While to some extent Masham commercial ewes sired by Teeswater tups out of Dalesbred hill ewes have gone out of fashion, Cumbrian farmers Chris Gibson and Matthew Berry are enthusiastic about the mix as a low cost and easy to manage production system. Neil Ryder reports.
British farmers must work to make systems as efficient and cost effective as possible to allow home-produced lamb to compete with New Zealand imports, says Cumbrian farmer Chris Gibson, who runs 1,400 Dalesbred and Masham ewes and a pedigree Holstein herd with his stepson Matthew Berry.
The family team is made up of Mr Gibson, his wife Anne, his stepson Matthew and Matthew’s wife Louise, who farm at Low Audlands, Gatebeck, near Kendal, farming as Gibson and Berry. Mr Gibson has lived at the farm all his life and it has had links with his wife’s family since 1861.
The farm covers 455 hectares (1,100 acres), of which 182ha (450 acres) are owned and the rest rented, and runs from about 244 metres (800ft) above sea level at the farmstead to 305m (1,000ft) at the top.
Apart from 28ha (70 acres) of wheat grown for home feeding to the dairy herd, all the farm is medium- and long-term grass, including 101ha (250 acres) of rough grazing.
The rough top land forms part of a wind farm and is regarded as having near ideal wind conditions for energy production. Construction of the wind farm has meant a good road network enabling easy access to the top land.
Mr Gibson readily admits the rental income from the wind farm operator is a welcome addition to the farm income.
Management of the dairy and sheep enterprises is closely integrated so the two are complementary to each other rather than competing for grass and resources.
Dairying is based on the Audbrook Holstein herd, which totals 170 milkers plus followers and averages about 9,000 litres at 4 per cent fat and 3.25 per cent protein. Calving is all year round with milk sold to Dalefarm, a local dairy products company.
Last year, high yielders were housed for a short period during summer because of bad weather conditions and this was so successful the milkers are now housed all year round with only dry cows and youngstock going out to grass.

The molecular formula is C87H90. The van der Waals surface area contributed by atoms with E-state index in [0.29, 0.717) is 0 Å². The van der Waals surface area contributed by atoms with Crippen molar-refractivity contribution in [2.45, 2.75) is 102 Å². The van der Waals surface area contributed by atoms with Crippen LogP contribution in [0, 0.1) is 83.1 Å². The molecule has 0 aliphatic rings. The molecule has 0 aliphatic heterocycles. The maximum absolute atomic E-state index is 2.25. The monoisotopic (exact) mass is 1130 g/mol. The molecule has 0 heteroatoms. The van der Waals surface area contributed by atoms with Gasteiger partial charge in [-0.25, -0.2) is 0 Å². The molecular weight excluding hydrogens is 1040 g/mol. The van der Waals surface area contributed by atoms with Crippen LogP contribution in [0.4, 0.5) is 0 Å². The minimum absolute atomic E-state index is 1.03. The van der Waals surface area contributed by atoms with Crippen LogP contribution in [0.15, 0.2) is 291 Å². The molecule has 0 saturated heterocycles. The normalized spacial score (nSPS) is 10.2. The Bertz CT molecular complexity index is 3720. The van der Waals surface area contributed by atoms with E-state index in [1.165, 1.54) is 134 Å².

This overcomes the problem of moving stock to and fro across the road which divides the farm with about 50/50 land and buildings either side. While quiet for much of the day, it is a key commuter route for people working in North Kendal. It also means 121ha (300 acres) of grass is taken for silage in mostly two cuts and release land for sheep.
A key development was three years ago when the family was able to take over an adjoining 142ha (350-acre) farm which, together with upgrading of cattle housing, enabled the milking herd to grow from 80 to 170 and the sheep flock from about 1,000 to 1,400 ewes.
The farm runs a stratified sheep system with 400 Dalesbred ewes, of which 140 are bred pure to provide flock replacements and the rest put to the Teeswater. The farm also has 1,000 Masham ewes which are put to Charollais tups for prime lamb production and 20 pure Teeswater ewes to breed replacement Teeswater tups.
Mr Gibson says: “In the past, both Wensleydale and Teeswater tups were used on Dalesbred and Swaledales, with the Teeswater gradually becoming more popular as it bred Masham lambs with black and white faces, while Wensleydale bred lambs with brown faces.
“We have one of the oldest established Dalesbred flocks and believe strongly the Teeswater remains a first class cross on the Dalesbred and the resulting Masham commercial ewe suits our system and this farm.
“We keep all gimmer lambs ourselves, pure Dalesbreds as replacements and Masham lambs as replacements for the Masham flock.